Setting an Irreversible Direction: Community Benefit Agreements & Social Procurement

June 4, 2013

Change Toronto brought together three dynamic speakers on May 23rd to share their experiences in developing community benefit agreements (CBAs) from a community, government, and international perspective. CBAs are a way of integrating social benefits into procurement processes and development agreements.   

Guled Warsame, Unite here Local 75 presented about CORD (Community Organizing for Responsible Development) and rooted the audience in the effort and tangible outcomes that come from knocking on neighbours’ doors. Rexdale’s community buy-in led to incorporating good jobs, affordable housing, training, and childcare into the proposed Woodbine Live development.

Karen Wilson shared key lessons from her work at the City of Toronto Employment and Social Services in using city building initiatives to connect with the city employment programs. The positive results have led to exciting news – the city of Toronto will now embed social procurement in policy.

CBAs set an irreversible direction of travel according to Gerry Higgins, CEiS (Community Enterprise in Scotland) and he underscored the importance of raising the capacity of social enterprises to be ready for upcoming work opportunities. Gerry cited some local examples to explore CBAs – namely with Metrolinx and the 2015 Pan Am games. Since both will necessitate significant investments in infrastructure, there are opportunities to increase employment and training opportunities for local residents, and to support social enterprise.

Key take-aways from the session:

  • Identify champions and early adopters in different sectors who will support CBAs.
  • Prepare social enterprises to be at the right place when an opportunity for social procurement comes.
  • Tell the story of CBAs well – engage media partners.
  • Continue to work off the side of the desk and have unusual conversations.
  • Build off the shoulders of our ancestors.
  • Get going! Break down silos!

Change Toronto will be hosting more events about the future of Toronto and efforts that can be made now to address social challenges, click here to find out about the next opportunity.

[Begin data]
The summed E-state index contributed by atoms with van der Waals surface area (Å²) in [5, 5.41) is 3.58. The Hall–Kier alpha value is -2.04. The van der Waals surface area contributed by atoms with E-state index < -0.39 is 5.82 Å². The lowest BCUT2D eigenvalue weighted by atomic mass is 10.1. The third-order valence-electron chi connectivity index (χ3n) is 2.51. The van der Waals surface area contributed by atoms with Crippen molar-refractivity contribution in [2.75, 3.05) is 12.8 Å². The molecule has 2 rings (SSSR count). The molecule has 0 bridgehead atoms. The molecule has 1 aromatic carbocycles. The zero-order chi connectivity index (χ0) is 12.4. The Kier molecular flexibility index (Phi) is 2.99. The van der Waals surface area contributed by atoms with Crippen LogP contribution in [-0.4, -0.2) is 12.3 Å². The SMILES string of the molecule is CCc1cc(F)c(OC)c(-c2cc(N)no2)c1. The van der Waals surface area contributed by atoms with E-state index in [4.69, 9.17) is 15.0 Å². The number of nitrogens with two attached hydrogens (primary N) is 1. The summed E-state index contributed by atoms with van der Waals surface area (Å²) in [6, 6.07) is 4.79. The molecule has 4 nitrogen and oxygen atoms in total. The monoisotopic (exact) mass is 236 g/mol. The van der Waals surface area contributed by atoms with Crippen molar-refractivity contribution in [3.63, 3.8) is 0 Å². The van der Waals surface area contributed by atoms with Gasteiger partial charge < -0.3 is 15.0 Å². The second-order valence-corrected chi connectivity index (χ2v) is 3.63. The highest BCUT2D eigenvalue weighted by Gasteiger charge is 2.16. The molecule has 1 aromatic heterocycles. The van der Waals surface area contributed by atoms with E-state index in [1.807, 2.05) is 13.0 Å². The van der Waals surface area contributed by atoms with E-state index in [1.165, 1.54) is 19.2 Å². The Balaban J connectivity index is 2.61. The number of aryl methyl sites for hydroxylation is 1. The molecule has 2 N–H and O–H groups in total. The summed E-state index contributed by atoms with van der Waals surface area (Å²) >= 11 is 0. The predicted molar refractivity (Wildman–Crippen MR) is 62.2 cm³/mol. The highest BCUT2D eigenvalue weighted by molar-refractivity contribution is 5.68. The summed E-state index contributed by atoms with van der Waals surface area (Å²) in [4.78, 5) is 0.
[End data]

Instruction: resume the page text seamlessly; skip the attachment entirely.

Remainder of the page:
On the same day, a member of CCEDNet – Social Enterprise Toronto (SET) invited Gerry Higgins, CEiS, to present on key strategies for the social enterprise sector from a global perspective. Gerry assisted the Department of Trade and Industry to create the first Social Enterprise Strategy for the UK in 2001 and was a founding director of the UK Social Enterprise Coalition (Social Enterprise UK). Setting the stage for the development of social enterprise in Scotland alone has led to the creation of 509 social enterprises in 2012.

Gerry highlighted the positive growth of the social enterprise sector in Canada and proposed a partnership between SET and CEiS to keep the sector moving forward. SET welcomed two interns from the CreateAction program whose research projects will focus on gathering information and practices that are of use to new and existing social enterprises, as well as organize a Greater Toronto Area social enterprise conference scheduled for October 2013.

All attendees were encouraged to think of at least two action items to move this sector forward – what will yours be? Bring them to the Calgary Social Enterprise World Forum where CCEDNet is looking forward to building on the important dialogue that resulted from the events on May 23rd and re-connecting with Gerry Higgins, host of the inaugural Social Enterprise World Forum in 2008.

Thank you to Out of This World Café for providing the tasty treats that helped keep ideas and questions flowing late into the afternoon.